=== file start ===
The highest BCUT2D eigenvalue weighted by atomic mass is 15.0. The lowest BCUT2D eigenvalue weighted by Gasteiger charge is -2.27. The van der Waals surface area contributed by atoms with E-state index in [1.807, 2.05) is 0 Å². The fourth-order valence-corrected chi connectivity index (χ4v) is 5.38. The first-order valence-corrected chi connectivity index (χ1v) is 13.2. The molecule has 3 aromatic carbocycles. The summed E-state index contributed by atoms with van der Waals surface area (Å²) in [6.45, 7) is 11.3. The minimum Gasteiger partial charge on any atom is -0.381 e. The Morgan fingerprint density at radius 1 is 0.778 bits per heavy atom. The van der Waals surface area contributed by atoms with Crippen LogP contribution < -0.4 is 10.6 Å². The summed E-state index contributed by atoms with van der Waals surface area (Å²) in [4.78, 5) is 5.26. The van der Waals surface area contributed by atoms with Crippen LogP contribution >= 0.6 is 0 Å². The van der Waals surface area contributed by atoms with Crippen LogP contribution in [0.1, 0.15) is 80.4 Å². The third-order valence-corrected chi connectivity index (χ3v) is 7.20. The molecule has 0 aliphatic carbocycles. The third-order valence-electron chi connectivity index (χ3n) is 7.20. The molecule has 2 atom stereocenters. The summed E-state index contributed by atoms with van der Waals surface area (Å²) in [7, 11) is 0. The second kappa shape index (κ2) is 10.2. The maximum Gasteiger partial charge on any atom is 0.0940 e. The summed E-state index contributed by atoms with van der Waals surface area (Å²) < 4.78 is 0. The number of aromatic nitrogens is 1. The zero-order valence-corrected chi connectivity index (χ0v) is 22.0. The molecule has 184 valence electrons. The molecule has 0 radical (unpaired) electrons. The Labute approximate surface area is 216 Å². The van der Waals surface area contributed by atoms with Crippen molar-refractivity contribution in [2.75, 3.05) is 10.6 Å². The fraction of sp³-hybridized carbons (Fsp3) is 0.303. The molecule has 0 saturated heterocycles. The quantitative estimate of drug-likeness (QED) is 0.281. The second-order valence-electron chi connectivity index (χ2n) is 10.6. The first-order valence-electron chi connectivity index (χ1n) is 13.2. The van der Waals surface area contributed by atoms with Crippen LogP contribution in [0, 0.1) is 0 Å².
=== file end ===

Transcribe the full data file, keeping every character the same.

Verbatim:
The highest BCUT2D eigenvalue weighted by atomic mass is 15.0. The lowest BCUT2D eigenvalue weighted by Gasteiger charge is -2.27. The van der Waals surface area contributed by atoms with E-state index in [1.807, 2.05) is 0 Å². The fourth-order valence-corrected chi connectivity index (χ4v) is 5.38. The first-order valence-corrected chi connectivity index (χ1v) is 13.2. The molecule has 3 aromatic carbocycles. The summed E-state index contributed by atoms with van der Waals surface area (Å²) in [6.45, 7) is 11.3. The minimum Gasteiger partial charge on any atom is -0.381 e. The Morgan fingerprint density at radius 1 is 0.778 bits per heavy atom. The van der Waals surface area contributed by atoms with Crippen LogP contribution < -0.4 is 10.6 Å². The summed E-state index contributed by atoms with van der Waals surface area (Å²) in [4.78, 5) is 5.26. The van der Waals surface area contributed by atoms with Crippen LogP contribution >= 0.6 is 0 Å². The van der Waals surface area contributed by atoms with Crippen LogP contribution in [0.1, 0.15) is 80.4 Å². The third-order valence-corrected chi connectivity index (χ3v) is 7.20. The molecule has 0 aliphatic carbocycles. The third-order valence-electron chi connectivity index (χ3n) is 7.20. The molecule has 2 atom stereocenters. The summed E-state index contributed by atoms with van der Waals surface area (Å²) in [7, 11) is 0. The second kappa shape index (κ2) is 10.2. The maximum Gasteiger partial charge on any atom is 0.0940 e. The summed E-state index contributed by atoms with van der Waals surface area (Å²) < 4.78 is 0. The number of aromatic nitrogens is 1. The zero-order valence-corrected chi connectivity index (χ0v) is 22.0. The molecule has 184 valence electrons. The molecule has 0 radical (unpaired) electrons. The Labute approximate surface area is 216 Å². The van der Waals surface area contributed by atoms with Crippen molar-refractivity contribution in [2.75, 3.05) is 10.6 Å². The fraction of sp³-hybridized carbons (Fsp3) is 0.303. The molecule has 0 saturated heterocycles. The quantitative estimate of drug-likeness (QED) is 0.281. The second-order valence-electron chi connectivity index (χ2n) is 10.6. The first-order valence-electron chi connectivity index (χ1n) is 13.2. The van der Waals surface area contributed by atoms with Crippen LogP contribution in [0, 0.1) is 0 Å².